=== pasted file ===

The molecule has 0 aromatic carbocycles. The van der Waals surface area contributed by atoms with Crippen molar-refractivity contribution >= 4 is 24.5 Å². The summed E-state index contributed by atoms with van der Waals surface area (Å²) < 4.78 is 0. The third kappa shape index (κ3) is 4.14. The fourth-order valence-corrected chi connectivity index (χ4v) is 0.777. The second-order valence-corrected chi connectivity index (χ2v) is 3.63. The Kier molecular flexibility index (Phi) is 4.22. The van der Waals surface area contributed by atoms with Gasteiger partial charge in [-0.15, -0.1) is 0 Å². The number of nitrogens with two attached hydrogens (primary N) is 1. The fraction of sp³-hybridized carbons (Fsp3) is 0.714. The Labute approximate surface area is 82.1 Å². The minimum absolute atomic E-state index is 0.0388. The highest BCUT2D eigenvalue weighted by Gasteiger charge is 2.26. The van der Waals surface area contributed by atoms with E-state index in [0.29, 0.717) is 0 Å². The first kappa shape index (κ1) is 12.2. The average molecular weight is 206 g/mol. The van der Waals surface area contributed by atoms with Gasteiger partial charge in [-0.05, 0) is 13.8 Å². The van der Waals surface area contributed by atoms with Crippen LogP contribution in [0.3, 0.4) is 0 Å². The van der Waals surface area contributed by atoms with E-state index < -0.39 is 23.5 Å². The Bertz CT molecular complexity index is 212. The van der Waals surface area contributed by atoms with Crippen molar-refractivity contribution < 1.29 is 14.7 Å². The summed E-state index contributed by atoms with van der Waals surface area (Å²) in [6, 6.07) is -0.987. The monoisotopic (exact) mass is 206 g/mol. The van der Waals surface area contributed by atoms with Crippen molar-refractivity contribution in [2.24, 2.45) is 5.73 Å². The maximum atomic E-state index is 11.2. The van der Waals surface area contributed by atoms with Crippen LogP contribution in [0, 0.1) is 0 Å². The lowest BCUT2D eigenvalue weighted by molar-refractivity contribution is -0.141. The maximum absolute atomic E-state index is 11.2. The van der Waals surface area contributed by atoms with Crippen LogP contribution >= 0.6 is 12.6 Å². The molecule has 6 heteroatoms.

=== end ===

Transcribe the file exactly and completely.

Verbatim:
The molecule has 0 aromatic carbocycles. The van der Waals surface area contributed by atoms with Crippen molar-refractivity contribution >= 4 is 24.5 Å². The summed E-state index contributed by atoms with van der Waals surface area (Å²) < 4.78 is 0. The third kappa shape index (κ3) is 4.14. The fourth-order valence-corrected chi connectivity index (χ4v) is 0.777. The second-order valence-corrected chi connectivity index (χ2v) is 3.63. The Kier molecular flexibility index (Phi) is 4.22. The van der Waals surface area contributed by atoms with Gasteiger partial charge in [-0.15, -0.1) is 0 Å². The number of nitrogens with two attached hydrogens (primary N) is 1. The fraction of sp³-hybridized carbons (Fsp3) is 0.714. The Labute approximate surface area is 82.1 Å². The minimum absolute atomic E-state index is 0.0388. The highest BCUT2D eigenvalue weighted by Gasteiger charge is 2.26. The van der Waals surface area contributed by atoms with E-state index in [0.29, 0.717) is 0 Å². The first kappa shape index (κ1) is 12.2. The average molecular weight is 206 g/mol. The van der Waals surface area contributed by atoms with Gasteiger partial charge in [-0.05, 0) is 13.8 Å². The van der Waals surface area contributed by atoms with Crippen LogP contribution in [0.3, 0.4) is 0 Å². The van der Waals surface area contributed by atoms with E-state index < -0.39 is 23.5 Å². The Bertz CT molecular complexity index is 212. The van der Waals surface area contributed by atoms with Crippen molar-refractivity contribution < 1.29 is 14.7 Å². The summed E-state index contributed by atoms with van der Waals surface area (Å²) in [6, 6.07) is -0.987. The monoisotopic (exact) mass is 206 g/mol. The van der Waals surface area contributed by atoms with Crippen molar-refractivity contribution in [2.24, 2.45) is 5.73 Å². The maximum atomic E-state index is 11.2. The van der Waals surface area contributed by atoms with Crippen LogP contribution in [0, 0.1) is 0 Å². The lowest BCUT2D eigenvalue weighted by molar-refractivity contribution is -0.141. The maximum absolute atomic E-state index is 11.2. The van der Waals surface area contributed by atoms with Crippen LogP contribution >= 0.6 is 12.6 Å². The molecule has 6 heteroatoms.